Posted in GreenBiz
December 22, 2021

The true costs of toxic materials


When you shop for a flooring product, what do you consider? Perhaps you think about the look and feel of the product and its durability. You likely also consider the price. The cost of using a material is influenced by the cost to purchase the product itself, the installation cost, maintenance costs, as well as how long the product will last (when you will have to pay to replace it). These are all internalized costs, paid by the building owner. 

These costs alone, however, do not consider the full impacts of materials along their life cycles. More building industry professionals are paying attention to the content of building products and working to avoid hazardous chemicals in an effort to help protect building occupants and installers from health impacts following chemical exposures. To understand the true, full cost of a product, we must look beyond just the monetary cost of purchasing and maintaining a product. 

Potential chemical impacts during the use phase are important considerations to include in material decisions, and these impacts must be considered in weighing the true cost of a product. As the safer materials movement matures, we must evolve to include a more comprehensive and just consideration of chemical impacts and the true cost of materials. This means considering impacts throughout the full life cycle of a product including extraction/refining, chemical manufacturing, product manufacturing and end of life. The bottom line is that some products can be sold cheaply because someone else is carrying the burden of the true cost.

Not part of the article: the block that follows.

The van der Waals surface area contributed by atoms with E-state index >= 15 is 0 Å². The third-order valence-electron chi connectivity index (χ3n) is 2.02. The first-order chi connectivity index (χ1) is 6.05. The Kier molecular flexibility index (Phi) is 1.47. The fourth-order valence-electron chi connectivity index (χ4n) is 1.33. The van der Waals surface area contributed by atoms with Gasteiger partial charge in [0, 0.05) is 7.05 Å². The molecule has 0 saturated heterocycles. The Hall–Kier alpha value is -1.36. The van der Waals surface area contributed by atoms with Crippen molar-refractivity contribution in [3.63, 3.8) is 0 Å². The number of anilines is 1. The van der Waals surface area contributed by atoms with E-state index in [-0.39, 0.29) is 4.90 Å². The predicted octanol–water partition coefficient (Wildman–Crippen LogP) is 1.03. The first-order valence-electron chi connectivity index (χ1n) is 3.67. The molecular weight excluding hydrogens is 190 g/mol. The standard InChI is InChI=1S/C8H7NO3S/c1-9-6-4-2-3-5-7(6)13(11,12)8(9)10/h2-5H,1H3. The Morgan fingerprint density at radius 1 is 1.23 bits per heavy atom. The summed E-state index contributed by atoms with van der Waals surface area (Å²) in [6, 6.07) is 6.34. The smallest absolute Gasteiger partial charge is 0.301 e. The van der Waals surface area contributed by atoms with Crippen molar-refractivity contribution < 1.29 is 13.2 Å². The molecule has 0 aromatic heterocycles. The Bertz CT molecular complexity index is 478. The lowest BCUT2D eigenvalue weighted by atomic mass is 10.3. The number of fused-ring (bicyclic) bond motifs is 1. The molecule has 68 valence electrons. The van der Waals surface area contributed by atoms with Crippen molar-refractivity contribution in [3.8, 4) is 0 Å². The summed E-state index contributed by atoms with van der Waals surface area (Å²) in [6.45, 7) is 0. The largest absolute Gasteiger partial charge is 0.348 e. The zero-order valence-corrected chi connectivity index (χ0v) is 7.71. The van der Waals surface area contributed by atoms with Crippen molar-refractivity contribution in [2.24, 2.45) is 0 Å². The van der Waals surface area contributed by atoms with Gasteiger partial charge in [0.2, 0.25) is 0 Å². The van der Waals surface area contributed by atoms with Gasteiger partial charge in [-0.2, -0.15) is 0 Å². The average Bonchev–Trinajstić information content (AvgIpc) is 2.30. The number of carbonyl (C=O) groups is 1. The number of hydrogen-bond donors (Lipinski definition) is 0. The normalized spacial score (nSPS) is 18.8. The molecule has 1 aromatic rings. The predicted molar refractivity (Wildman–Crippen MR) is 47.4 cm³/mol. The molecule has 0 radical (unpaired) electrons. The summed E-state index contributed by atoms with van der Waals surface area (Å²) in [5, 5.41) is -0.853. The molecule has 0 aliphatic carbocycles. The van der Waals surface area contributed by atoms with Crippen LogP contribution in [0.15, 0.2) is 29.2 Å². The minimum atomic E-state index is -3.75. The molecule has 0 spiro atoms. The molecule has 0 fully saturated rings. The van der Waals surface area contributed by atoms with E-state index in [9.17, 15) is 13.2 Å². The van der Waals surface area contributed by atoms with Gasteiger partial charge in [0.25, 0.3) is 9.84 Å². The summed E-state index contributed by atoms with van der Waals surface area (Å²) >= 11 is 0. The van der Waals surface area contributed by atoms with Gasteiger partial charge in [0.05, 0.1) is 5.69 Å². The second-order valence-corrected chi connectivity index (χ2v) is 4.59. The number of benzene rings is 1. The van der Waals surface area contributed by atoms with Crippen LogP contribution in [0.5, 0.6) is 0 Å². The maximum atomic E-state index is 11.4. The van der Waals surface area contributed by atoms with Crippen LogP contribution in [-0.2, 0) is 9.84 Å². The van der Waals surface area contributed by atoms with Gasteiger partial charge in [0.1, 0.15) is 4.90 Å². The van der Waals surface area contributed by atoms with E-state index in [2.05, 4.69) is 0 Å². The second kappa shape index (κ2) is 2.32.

Hidden costs

Many costs associated with products are more or less hidden when choosing a building material. Just a few of these hidden costs are outlined below:

  1. Toxic chemical impacts on human health: This includes direct medical expenses due to diseases caused or exacerbated by chemical exposures, as well as indirect health-related costs such as loss of productivity in work or school and decreased economic productivity in terms of loss of years of life and loss of IQ points. It also includes the immeasurable costs to quality of life and loss of loved ones.
  2. Environmental contamination costs: Contamination of the environment with toxic chemicals contributes to the human health impacts noted above. In addition, the costs of environmental contamination can include reduced property values in and around contaminated areas, loss of income and food production from the contamination of farms, and the cost of clean-up activities (such as utilities’ clean-up of water contamination). Less quantifiable costs include damage to wildlife and ecosystems.
  3. Climate change impacts: Production of chemicals and products is often energy-intensive and based on fossil fuels. Most products contribute to climate change to some extent. Some contribute more than others because of energy use or the release of chemicals with high global warming potential. These greenhouse gas emissions exacerbate climate change, leading to increasingly powerful storms and fires, with increasingly high and recurring costs for recovery. Climate change also magnifies the impacts of toxic chemicals, increasing the human and environmental health costs. 
  4. Environmental injustice: Disproportionately, the health impacts and associated costs throughout the life cycle of products (during manufacturing and at end of life) fall on communities of color and low-income communities. The numerical cost of these impacts may not be quantifiable, but the costs to our society are no less clear as a result.

Quantifying the estimated costs of these impacts is challenging. In most cases, there is just not enough data to estimate the full costs of hazardous chemical impacts. In the sections below, we consider some of the estimated direct and indirect costs of some toxic chemicals to society, summarizing each according to the aforementioned categories.